Pedioplanis: “ped” is the Latin prefix referring to foot, and “planus” is the Latin word for flat, so it is possible that the genus name refers to the flat feet of the sand lizards. “Lineoocellata” refers to the line of ocelli, or eye-like markings along the flanks on either side of the body, which are a distinctive feature of this species.
Spotted sand lizard (English), Gevlekte sandakkedis (Afrikaans)
The spotted sand lizard is small but is often abundant and occurs over much of southern Africa. As common as this lizard is, very little is known about its life history or ecology. Most people have probably seen a spotted sand lizard, but most would not know its name or anything about it.
The spotted sand lizard is orange to grey, about 50 mm long from the snout to the base of the tail, and looks much like most typical lacertids. This species can be distinguished from its relatives by the presence of a line of white-blue and dark bordered ocelli (eye-like markings) on its flanks in addition to more, paler, spots on its back which may be fused into a dorsolateral line. Sexes can be distinguished in adults by the presence of a hemi-penal bulge (a bulge on the base of the tail where the sex organs are stored in males).
The spotted sand lizard is a ground-dwelling lizard common in areas with open ground and plenty of rock fragments and its legs are most effective for compacted sands.
This species is predominantly a sit-and-wait predator and uses both chemo-sensory organs and vision for hunting and to avoid other predators. The spotted sand lizard has a lower endurance for exercise but greater capacity for bursts of speed compared to lizards that actively hunt their prey.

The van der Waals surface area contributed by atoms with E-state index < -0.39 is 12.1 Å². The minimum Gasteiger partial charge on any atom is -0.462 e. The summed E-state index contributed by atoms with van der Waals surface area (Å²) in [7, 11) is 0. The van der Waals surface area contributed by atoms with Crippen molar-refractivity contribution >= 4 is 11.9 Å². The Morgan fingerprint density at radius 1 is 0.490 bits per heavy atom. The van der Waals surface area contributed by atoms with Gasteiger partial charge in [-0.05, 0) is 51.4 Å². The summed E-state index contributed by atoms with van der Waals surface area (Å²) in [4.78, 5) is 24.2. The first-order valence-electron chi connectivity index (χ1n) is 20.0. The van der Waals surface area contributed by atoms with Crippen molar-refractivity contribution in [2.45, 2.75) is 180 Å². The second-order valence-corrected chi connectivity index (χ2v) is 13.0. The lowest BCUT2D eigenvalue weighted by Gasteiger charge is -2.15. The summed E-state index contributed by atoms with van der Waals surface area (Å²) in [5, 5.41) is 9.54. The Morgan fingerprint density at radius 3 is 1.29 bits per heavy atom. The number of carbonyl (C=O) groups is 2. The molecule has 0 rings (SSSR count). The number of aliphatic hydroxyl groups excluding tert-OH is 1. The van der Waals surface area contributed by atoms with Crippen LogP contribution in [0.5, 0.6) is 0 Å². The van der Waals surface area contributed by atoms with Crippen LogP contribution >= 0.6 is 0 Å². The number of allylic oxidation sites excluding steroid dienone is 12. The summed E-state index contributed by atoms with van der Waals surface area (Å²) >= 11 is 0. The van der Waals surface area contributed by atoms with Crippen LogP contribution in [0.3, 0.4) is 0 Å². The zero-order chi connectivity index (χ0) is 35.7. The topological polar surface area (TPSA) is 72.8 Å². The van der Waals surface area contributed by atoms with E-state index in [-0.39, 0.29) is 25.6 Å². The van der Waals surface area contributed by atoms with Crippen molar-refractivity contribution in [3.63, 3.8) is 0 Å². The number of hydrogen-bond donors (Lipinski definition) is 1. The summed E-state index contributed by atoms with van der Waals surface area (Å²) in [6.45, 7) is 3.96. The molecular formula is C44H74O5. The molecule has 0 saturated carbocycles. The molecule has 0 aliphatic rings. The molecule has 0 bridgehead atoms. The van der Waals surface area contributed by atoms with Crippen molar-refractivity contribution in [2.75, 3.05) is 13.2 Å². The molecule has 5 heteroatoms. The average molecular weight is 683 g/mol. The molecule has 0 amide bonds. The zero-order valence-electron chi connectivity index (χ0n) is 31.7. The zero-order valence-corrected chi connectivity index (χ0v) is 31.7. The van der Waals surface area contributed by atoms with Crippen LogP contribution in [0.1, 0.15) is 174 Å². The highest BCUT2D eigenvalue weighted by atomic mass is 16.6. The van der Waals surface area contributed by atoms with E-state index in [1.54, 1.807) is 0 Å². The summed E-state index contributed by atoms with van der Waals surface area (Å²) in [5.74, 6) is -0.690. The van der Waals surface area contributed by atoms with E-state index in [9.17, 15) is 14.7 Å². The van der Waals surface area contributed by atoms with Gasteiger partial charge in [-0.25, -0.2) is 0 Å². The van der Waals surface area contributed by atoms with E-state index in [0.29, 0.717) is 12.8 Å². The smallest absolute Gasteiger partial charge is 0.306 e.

Adult males move distances of 30 m/day in un-degraded habitat, and home range sizes are about 200 m2 but they adjust daily movement according to food availability.
Spotted sand lizards do not make any known vocalisations and instead communication is largely through visual displays.
The species occurs in Namibia, Botswana and South Africa, where they occur in the North-West Province, Northern Cape, into the Great Namaqualand area, through the Little Namaqualand into the Western Cape and Karoo areas in the eastern-central parts of the country. There are seemingly isolated populations in Limpopo Province. There are few records of the spotted sand lizard from Botswana, possibly due to poor sampling and there are no known records from Zimbabwe or Mozambique.
Most of the available distribution records are from the west coast of South Africa, a predominantly winter rainfall zone covering Desert, Fynbos and Succulent Karoo biomes, but it does also occur in summer rainfall areas more inland as far as Botswana and Kimberley. There are fewer records from the North-West Province and this might be because of the more grassy vegetation.
The species is commonly associated with open ground and scattered rock fragments. It may use rocks as cover at night, possibly burrowing below rocks for safety. On a local scale different co-occuring lacertid species such as Pedioplanis namaquensis, Meroles knoxii and Nucras intertexta could be separated spatially by habitat preference- Pedioplanis lineoocellata would be more abundant in rocky, flat areas.
The spotted sand lizard is more of a sit-and-wait predator than some of the other lizard species but it can an active hunter depending on what food is available. Not much is known about the diet aside from that the species is insectivorous. Observations of its hunting indicates that they feed on grasshoppers, flies, termites and most likely other small insects whenever an opportunity arises.